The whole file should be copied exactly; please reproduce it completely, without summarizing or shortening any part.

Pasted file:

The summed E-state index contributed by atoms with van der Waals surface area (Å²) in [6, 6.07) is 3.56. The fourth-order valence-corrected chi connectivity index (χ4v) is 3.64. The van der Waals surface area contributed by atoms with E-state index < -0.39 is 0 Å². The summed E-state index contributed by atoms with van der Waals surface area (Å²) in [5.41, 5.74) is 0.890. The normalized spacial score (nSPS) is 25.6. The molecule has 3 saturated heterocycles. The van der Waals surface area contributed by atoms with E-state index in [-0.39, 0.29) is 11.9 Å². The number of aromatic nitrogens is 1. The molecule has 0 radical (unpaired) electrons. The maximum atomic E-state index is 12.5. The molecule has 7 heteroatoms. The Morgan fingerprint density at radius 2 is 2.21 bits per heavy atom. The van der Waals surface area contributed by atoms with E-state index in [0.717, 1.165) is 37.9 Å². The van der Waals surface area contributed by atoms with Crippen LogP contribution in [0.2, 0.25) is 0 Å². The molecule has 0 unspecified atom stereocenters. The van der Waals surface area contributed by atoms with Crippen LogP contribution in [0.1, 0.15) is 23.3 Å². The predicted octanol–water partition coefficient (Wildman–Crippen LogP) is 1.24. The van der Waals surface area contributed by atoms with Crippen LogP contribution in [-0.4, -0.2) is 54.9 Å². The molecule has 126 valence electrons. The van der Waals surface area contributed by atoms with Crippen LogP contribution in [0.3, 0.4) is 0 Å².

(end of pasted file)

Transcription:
The summed E-state index contributed by atoms with van der Waals surface area (Å²) in [6, 6.07) is 3.56. The fourth-order valence-corrected chi connectivity index (χ4v) is 3.64. The van der Waals surface area contributed by atoms with E-state index < -0.39 is 0 Å². The summed E-state index contributed by atoms with van der Waals surface area (Å²) in [5.41, 5.74) is 0.890. The normalized spacial score (nSPS) is 25.6. The molecule has 3 saturated heterocycles. The van der Waals surface area contributed by atoms with E-state index in [-0.39, 0.29) is 11.9 Å². The number of aromatic nitrogens is 1. The molecule has 0 radical (unpaired) electrons. The maximum atomic E-state index is 12.5. The molecule has 7 heteroatoms. The Morgan fingerprint density at radius 2 is 2.21 bits per heavy atom. The van der Waals surface area contributed by atoms with E-state index in [0.717, 1.165) is 37.9 Å². The van der Waals surface area contributed by atoms with Crippen LogP contribution in [0.2, 0.25) is 0 Å². The molecule has 0 unspecified atom stereocenters. The van der Waals surface area contributed by atoms with Crippen LogP contribution in [0.1, 0.15) is 23.3 Å². The predicted octanol–water partition coefficient (Wildman–Crippen LogP) is 1.24. The van der Waals surface area contributed by atoms with Crippen LogP contribution in [-0.4, -0.2) is 54.9 Å². The molecule has 126 valence electrons. The van der Waals surface area contributed by atoms with Crippen LogP contribution in [0.3, 0.4) is 0 Å².